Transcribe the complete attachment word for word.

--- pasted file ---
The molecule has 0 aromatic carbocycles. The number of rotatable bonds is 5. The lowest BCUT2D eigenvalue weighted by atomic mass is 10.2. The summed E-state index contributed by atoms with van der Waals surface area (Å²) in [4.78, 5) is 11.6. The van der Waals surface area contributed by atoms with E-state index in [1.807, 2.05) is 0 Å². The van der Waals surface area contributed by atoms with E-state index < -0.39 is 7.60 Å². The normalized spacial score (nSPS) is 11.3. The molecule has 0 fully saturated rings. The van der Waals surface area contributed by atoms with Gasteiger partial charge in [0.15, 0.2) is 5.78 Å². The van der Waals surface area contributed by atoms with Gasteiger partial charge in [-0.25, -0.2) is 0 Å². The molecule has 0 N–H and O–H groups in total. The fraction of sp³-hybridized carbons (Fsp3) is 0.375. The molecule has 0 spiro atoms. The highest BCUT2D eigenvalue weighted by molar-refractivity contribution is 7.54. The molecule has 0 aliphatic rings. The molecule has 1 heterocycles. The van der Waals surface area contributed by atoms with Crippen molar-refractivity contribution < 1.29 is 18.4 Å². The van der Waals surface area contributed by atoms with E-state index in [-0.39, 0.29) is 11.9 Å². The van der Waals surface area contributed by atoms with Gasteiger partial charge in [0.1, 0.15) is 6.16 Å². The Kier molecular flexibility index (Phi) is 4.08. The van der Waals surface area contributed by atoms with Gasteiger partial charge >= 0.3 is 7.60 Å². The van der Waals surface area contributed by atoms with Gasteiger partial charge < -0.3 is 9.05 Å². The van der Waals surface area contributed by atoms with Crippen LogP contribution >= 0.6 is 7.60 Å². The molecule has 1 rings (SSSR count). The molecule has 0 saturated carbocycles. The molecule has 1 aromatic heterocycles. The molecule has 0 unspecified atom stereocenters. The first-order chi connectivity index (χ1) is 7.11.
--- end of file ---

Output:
The molecule has 0 aromatic carbocycles. The number of rotatable bonds is 5. The lowest BCUT2D eigenvalue weighted by atomic mass is 10.2. The summed E-state index contributed by atoms with van der Waals surface area (Å²) in [4.78, 5) is 11.6. The van der Waals surface area contributed by atoms with E-state index in [1.807, 2.05) is 0 Å². The van der Waals surface area contributed by atoms with E-state index < -0.39 is 7.60 Å². The normalized spacial score (nSPS) is 11.3. The molecule has 0 fully saturated rings. The van der Waals surface area contributed by atoms with Gasteiger partial charge in [0.15, 0.2) is 5.78 Å². The van der Waals surface area contributed by atoms with Gasteiger partial charge in [-0.25, -0.2) is 0 Å². The molecule has 0 N–H and O–H groups in total. The fraction of sp³-hybridized carbons (Fsp3) is 0.375. The molecule has 0 spiro atoms. The highest BCUT2D eigenvalue weighted by molar-refractivity contribution is 7.54. The molecule has 0 aliphatic rings. The molecule has 1 heterocycles. The van der Waals surface area contributed by atoms with Crippen molar-refractivity contribution < 1.29 is 18.4 Å². The van der Waals surface area contributed by atoms with E-state index in [-0.39, 0.29) is 11.9 Å². The van der Waals surface area contributed by atoms with Gasteiger partial charge in [0.1, 0.15) is 6.16 Å². The Kier molecular flexibility index (Phi) is 4.08. The van der Waals surface area contributed by atoms with Gasteiger partial charge >= 0.3 is 7.60 Å². The van der Waals surface area contributed by atoms with Gasteiger partial charge < -0.3 is 9.05 Å². The van der Waals surface area contributed by atoms with Crippen LogP contribution >= 0.6 is 7.60 Å². The molecule has 1 rings (SSSR count). The molecule has 0 saturated carbocycles. The molecule has 1 aromatic heterocycles. The molecule has 0 unspecified atom stereocenters. The first-order chi connectivity index (χ1) is 7.11.